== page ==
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Welcome to our new “Behind the Streams” blog series, where we interview professional streamers and creators about the gear they use to create their content. Today we’re chatting with Bad Codes, a professional game streamer and official Blue partner with more than 600,000 views on Mixer.
Known for streaming Grand Theft Auto V and Fortnite, Bad Codes is a LVL 117 Verified Pro, as well as an official partner of Mixer and GFUEL. Read on to learn about what gear Bad Codes uses, his favorite Blue microphone for streaming, and what he wishes he would have known when he started his streaming career.
What is your current streaming setup?
I use a custom-built PC with an Intel Core i7-8700K processor, 32GB of CORSAIR Vengeance RGB Pro RAM, an ASUS ROG Strix GeForce RTX 2080 TI graphics card and a CORSAIR Hydro Series H100i v2 AIO Liquid CPU Cooler.
For audio, I use a Blue Baby Bottle SL microphone with a Compass microphone boom arm. That’s routed into the TC-Helicon GoXLR streaming mixer, along with my ASTRO A40 gaming headset and Logitech Z130 speakers. I control the whole system using an Elgato Stream Deck.
On the video side, I’m using a Sony a5100 mirrorless camera with an Elgato CamLink. For lighting I use an Elgato Keylight and two Phillips Hue Lights with a Phillips Hue Bridge.
What pieces of gear are critical to your setup?
The GoXLR Streaming Mixer from TC-Helicon is by far the most critical piece of gear in my setup. It lets me route all of the audio, make adjustments on the fly with the onboard mixing system, power the Blue Baby Bottle SL with phantom power and record samples in an instant.
How has your setup evolved from where you started?
When I first started streaming, I was on an Xbox One with a Logitech C920 HD Pro webcam and an ASTRO A40 gaming headset plugged into my controller. Since then, I’ve made the switch to PC. I've gone through countless setups, including a two-PC setup for streaming and gaming.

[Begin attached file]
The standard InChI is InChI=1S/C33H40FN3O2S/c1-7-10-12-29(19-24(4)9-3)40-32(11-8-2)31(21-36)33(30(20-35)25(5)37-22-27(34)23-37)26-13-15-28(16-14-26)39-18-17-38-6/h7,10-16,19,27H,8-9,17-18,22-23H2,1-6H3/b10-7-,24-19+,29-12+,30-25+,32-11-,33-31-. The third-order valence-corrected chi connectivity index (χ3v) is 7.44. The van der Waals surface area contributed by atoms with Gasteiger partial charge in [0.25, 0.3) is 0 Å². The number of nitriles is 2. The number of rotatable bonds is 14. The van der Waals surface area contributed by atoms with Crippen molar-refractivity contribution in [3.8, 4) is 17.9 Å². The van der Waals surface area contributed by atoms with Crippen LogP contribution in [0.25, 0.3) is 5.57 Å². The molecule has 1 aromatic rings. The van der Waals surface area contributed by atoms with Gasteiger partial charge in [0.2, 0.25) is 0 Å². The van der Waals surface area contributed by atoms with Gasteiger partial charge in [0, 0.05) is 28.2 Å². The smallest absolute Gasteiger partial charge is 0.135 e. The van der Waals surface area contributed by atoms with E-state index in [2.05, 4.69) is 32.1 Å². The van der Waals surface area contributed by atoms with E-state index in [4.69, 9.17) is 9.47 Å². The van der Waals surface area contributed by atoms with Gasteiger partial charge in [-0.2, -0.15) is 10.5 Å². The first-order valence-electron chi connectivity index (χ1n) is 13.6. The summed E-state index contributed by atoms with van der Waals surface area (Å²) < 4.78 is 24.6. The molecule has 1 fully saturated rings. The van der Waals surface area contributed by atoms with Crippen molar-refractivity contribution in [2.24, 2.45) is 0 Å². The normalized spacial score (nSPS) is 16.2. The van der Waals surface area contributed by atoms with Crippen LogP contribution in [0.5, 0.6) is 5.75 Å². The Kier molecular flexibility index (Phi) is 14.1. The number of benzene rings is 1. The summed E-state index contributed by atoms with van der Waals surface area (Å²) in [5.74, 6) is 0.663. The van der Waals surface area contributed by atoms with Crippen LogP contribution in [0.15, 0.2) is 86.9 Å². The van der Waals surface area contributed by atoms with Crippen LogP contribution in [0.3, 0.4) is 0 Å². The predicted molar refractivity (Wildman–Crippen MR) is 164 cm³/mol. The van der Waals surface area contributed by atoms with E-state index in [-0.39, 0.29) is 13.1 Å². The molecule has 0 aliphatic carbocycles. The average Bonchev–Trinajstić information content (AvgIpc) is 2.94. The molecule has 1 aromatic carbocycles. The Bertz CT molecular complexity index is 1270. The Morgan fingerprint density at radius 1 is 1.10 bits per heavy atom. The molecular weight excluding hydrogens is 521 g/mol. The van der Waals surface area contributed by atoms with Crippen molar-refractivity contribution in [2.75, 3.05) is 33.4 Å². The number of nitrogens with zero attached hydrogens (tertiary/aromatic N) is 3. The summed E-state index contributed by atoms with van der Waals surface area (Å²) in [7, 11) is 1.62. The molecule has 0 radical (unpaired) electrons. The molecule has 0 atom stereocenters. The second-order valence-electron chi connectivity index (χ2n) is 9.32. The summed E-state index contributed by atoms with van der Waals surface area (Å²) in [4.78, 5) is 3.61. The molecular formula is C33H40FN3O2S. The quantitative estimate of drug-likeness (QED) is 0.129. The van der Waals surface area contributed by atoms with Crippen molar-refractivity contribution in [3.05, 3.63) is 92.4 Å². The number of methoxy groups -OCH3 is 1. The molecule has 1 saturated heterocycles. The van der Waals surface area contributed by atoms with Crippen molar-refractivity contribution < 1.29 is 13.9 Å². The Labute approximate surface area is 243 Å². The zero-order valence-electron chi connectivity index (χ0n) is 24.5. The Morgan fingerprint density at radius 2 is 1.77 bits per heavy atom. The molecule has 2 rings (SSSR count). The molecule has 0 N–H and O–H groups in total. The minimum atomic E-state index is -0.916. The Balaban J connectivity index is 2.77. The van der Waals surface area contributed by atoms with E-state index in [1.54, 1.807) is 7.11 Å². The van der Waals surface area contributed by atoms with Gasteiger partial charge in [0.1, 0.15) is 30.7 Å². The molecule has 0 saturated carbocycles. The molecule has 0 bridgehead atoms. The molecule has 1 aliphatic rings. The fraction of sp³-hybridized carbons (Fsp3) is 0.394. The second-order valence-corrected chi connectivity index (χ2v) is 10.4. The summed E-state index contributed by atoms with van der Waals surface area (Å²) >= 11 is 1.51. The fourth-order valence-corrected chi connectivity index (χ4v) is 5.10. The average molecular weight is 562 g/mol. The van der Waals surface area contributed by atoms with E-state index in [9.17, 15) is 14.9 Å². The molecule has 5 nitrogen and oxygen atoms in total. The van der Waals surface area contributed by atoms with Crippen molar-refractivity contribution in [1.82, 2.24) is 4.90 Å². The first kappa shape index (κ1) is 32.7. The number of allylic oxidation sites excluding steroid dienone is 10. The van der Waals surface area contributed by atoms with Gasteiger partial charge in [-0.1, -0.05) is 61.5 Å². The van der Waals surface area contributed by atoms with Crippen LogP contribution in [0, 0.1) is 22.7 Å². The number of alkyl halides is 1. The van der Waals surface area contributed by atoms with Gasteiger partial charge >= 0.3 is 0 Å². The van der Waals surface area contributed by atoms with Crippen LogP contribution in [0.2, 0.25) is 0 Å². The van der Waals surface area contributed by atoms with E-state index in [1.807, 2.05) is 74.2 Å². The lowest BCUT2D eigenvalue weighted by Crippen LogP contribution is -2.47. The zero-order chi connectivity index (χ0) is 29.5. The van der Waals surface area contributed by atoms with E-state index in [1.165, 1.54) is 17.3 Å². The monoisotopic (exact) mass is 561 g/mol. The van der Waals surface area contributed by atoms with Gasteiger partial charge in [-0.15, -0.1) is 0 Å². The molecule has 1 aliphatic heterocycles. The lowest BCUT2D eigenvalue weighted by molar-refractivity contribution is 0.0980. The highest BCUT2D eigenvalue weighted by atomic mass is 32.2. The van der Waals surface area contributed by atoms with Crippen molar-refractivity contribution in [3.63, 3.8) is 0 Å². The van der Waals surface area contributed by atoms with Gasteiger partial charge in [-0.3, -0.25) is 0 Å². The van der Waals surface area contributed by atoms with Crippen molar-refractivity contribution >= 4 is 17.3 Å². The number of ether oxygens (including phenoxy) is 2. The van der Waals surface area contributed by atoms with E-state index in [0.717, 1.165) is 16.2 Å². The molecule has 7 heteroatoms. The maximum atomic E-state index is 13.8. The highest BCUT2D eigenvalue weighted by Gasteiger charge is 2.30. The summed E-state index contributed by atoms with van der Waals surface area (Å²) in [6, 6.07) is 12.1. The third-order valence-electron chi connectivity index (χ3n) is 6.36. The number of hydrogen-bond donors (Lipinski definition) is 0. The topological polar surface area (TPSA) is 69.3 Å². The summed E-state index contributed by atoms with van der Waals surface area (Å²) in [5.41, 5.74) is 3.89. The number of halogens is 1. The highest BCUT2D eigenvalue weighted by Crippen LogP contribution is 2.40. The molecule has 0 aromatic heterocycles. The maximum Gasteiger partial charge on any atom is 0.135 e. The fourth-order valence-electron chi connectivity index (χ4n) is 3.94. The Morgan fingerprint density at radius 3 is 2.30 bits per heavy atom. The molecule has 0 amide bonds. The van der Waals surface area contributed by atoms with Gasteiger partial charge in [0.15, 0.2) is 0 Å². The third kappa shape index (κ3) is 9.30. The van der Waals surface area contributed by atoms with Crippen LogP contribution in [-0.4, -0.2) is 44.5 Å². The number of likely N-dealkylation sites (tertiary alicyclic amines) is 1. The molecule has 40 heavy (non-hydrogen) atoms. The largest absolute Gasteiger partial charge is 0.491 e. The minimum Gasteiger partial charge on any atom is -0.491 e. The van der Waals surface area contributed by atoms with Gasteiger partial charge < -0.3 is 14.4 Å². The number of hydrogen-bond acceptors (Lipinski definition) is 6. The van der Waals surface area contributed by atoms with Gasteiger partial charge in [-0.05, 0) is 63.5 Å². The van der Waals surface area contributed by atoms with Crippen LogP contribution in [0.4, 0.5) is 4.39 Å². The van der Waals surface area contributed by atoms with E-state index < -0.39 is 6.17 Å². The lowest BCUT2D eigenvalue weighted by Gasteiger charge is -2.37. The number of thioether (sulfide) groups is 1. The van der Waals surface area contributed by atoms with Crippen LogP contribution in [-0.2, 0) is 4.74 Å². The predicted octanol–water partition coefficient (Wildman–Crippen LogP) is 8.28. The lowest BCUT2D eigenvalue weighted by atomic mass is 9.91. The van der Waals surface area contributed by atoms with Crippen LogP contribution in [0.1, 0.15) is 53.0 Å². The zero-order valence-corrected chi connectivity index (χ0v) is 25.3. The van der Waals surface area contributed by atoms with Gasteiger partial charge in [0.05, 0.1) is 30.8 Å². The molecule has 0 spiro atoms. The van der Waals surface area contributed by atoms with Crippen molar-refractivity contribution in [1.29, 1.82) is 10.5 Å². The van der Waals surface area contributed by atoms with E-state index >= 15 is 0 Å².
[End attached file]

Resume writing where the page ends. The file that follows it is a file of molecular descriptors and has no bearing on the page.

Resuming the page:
How many different things did you try before you settled on your current setup?
From streaming with an Xbox directly to Mixer, to a dedicated streaming PC, to a dual-PC setup and then back to a single-PC setup—I've tried a lot of different setups. I wish I would've known from the start that where I'm at now is what works best. I can't tell you the amount of money I've spent between buying and selling or returning gear to make things work the right way. I would say that my setup has changed at least four times over the course of 12 months—and where it is right now is the best it's ever been.
What platforms are you using to distribute your content?
At the moment, I only stream to Mixer. But soon enough, I'd like to get my YouTube channel running with short clips.
What were the biggest hurdles you ran into when you were first setting up your stream?
Audio and video quality were the biggest issues, to be honest. When I first started streaming, I plugged the Logitech C920 HD Pro webcam directly into my Xbox to broadcast live on Mixer. It wasn't until I got a dedicated streaming PC that I noticed a big difference in video quality. With the audio, it wasn't easy to make sound adjustments—especially streaming from an Xbox to a PC. The biggest issue was capturing the party chat audio, but I got around that after buying a streaming PC and the ASTRO MixAmp.
What important tools do you use to make editing and streaming easier?
The biggest tool is the Elgato Stream Deck because I’m able to run commands, switch scenes and more with my fingertips. From a platform side, I use the Mix It Up streaming bot to help with interactivity on Mixer using the MixPlay integration.
What terminology did you have to learn, if any, to get your setup dialed in?
I had to learn about video bitrate, rate control, and video encoders, as well as the differences between encoding on the GPU versus the CPU. Once I figured out what those meant, it helped with figuring out what worked best for me.
What processes do you wish you could do faster or more efficiently?
Audio tuning would be something that I could work on, specifically tuning my microphone to sound podcast ready. But I do understand that the room environment also plays a huge part.
Where resources did you use to figure out how to build your setup?
I used Google, Reddit and word of mouth. I used Google for my audio and video issues. I got the idea for my Ikea desk from Reddit. And the rest was just word of mouth, to be honest. That goes for PC parts, peripherals and streaming tools like Stream Deck and GoXLR.
What advice do you have for streamers who want to build their audience?
My advice to anyone is to build a community. Don't forget that we're content creators making content for our community. You want to build a community that will stick with you no matter what type of content you're creating.
For example, say you're starting to stream and you build a community around Fortnite. But you're afraid of losing your community when you switch to the new Call of Duty coming out.
You want to build a community that will always be there no matter what game you're playing. To do that, just be genuine and be yourself and be happy. Happiness is something your audience will pick up on, and if they feel that you're not having fun or enjoying what you're doing, they won't stay long.